September 20 to 26 is Dementia Action Week. This year’s theme is ‘A little support makes a big difference.’ Griffith University supports positive outcomes for those living with dementia and the practice of those treating dementia through our involvement in dementia research. Within the Menzies Health Institute, the Neuroscience, Ageing and Dementia research group works to improve the understanding and management of conditions affecting brain function and behaviour, including dementia.

In an illustration of the ideal for modern research, the group has brought together interdisciplinary academics, industry partners and end-users to create the first Australian collaborative dedicated to technologies within aged care services: the Australian Aged Care Technologies Collaborative. These technologies include the PARO Therapeutic Robot and the Social & Autonomous Robotic health Assistant (SARA); not only are these robots marvels of modern medicine, but the research produced by the Neuroscience, Ageing and Dementia research group is having real benefits for dementia support.

Professor Wendy Moyle, recognised in 2020 in the World’s 50 Most Renowned Women in Robotics, leads dementia research at Griffith. Professor Moyle, Dr Pu, and Dr Jones’ 2019 article provides a qualitative study into the PARO Therapeutic Robot. The research indicated that PARO is a promising intervention in increasing positive emotion in people living with dementia, along with the possible outcome of decreased pain for some people.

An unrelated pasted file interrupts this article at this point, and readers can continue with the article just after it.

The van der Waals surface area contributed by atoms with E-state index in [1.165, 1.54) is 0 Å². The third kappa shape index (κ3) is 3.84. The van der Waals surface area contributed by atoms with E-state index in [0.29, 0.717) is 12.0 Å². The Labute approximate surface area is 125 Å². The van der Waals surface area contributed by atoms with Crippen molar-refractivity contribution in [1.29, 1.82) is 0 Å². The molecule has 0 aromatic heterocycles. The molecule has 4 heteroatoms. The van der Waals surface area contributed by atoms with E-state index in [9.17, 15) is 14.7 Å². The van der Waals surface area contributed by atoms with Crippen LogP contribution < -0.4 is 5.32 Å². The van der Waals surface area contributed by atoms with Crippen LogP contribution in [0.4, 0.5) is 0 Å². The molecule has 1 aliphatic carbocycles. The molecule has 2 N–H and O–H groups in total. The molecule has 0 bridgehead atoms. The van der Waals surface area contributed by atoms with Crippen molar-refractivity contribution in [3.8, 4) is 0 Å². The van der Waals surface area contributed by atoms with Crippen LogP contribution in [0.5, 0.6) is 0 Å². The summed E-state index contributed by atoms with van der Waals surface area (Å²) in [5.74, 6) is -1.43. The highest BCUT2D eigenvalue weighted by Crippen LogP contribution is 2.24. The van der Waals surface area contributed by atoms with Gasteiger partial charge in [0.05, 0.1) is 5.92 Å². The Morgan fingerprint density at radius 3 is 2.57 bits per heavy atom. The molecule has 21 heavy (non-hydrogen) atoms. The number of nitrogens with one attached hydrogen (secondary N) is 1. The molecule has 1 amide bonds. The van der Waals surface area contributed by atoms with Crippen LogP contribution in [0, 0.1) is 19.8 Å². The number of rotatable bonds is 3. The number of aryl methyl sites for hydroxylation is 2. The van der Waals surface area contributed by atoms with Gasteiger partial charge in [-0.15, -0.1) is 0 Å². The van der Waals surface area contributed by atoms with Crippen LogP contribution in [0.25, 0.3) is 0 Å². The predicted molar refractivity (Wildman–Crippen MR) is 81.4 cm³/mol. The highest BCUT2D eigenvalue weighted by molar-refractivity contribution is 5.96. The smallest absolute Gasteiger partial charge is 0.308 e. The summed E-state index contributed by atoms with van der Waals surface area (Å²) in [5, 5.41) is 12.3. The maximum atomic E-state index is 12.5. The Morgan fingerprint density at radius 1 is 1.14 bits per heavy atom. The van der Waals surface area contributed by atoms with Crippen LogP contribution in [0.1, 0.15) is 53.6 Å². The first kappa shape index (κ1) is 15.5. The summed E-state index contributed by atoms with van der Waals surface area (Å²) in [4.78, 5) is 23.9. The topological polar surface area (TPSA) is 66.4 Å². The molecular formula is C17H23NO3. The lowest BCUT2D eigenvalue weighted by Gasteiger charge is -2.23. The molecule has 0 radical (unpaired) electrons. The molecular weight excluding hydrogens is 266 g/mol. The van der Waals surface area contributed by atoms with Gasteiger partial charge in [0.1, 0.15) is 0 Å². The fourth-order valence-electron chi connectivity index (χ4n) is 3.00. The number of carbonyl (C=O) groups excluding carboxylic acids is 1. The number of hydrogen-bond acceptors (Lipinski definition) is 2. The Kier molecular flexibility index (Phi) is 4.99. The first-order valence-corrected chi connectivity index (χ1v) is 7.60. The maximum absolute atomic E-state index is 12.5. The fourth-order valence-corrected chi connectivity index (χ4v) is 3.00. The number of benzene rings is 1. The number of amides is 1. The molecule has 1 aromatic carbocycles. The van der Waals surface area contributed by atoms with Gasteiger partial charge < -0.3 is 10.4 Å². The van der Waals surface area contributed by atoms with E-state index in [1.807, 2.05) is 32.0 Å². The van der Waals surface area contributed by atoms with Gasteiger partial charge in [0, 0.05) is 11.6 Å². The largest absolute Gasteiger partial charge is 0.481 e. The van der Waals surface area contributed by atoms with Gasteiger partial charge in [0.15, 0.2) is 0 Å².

Griffith researchers also investigated the feasibility and efficacy of mindfulness-based programs for reducing stress and relieving the subjective burden on family caregivers. The study indicated improvements in the researched aspects of mental wellbeing for caregivers of people with dementia and provided the impetus for future clinical trials.

Griffith research has also studied the options for systems and structural support of dementia. Dr Lion participated in a 2021 research project investigating the costs and cost-effectiveness of a meeting centre support for people with dementia and their carers in Italy, Poland and the United Kingdom. The study’s outcomes illustrated cost-effective gains in dementia-specific quality of life measures from the meeting centre program.

Griffith’s Menzies Health Institute has a long and successful history of research contributions to supporting dementia, which you can read more about at Griffith Research Online.